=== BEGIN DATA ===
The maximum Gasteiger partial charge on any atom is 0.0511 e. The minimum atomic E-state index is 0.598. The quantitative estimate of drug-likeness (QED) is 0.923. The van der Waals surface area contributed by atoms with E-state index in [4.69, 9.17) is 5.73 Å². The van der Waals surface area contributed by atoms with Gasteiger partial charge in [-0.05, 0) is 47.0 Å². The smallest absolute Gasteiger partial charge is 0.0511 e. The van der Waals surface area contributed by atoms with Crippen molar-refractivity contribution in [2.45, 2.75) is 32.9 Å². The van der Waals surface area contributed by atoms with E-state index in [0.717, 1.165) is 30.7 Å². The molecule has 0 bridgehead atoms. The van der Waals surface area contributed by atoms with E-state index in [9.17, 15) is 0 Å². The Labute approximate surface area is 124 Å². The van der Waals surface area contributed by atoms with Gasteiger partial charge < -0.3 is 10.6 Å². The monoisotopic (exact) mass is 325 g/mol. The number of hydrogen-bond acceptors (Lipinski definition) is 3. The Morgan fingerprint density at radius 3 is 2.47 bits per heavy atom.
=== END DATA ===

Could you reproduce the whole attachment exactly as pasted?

The maximum Gasteiger partial charge on any atom is 0.0511 e. The minimum atomic E-state index is 0.598. The quantitative estimate of drug-likeness (QED) is 0.923. The van der Waals surface area contributed by atoms with E-state index in [4.69, 9.17) is 5.73 Å². The van der Waals surface area contributed by atoms with Gasteiger partial charge in [-0.05, 0) is 47.0 Å². The smallest absolute Gasteiger partial charge is 0.0511 e. The van der Waals surface area contributed by atoms with Crippen molar-refractivity contribution in [2.45, 2.75) is 32.9 Å². The van der Waals surface area contributed by atoms with E-state index in [0.717, 1.165) is 30.7 Å². The molecule has 0 bridgehead atoms. The van der Waals surface area contributed by atoms with E-state index in [9.17, 15) is 0 Å². The Labute approximate surface area is 124 Å². The van der Waals surface area contributed by atoms with Gasteiger partial charge < -0.3 is 10.6 Å². The monoisotopic (exact) mass is 325 g/mol. The number of hydrogen-bond acceptors (Lipinski definition) is 3. The Morgan fingerprint density at radius 3 is 2.47 bits per heavy atom.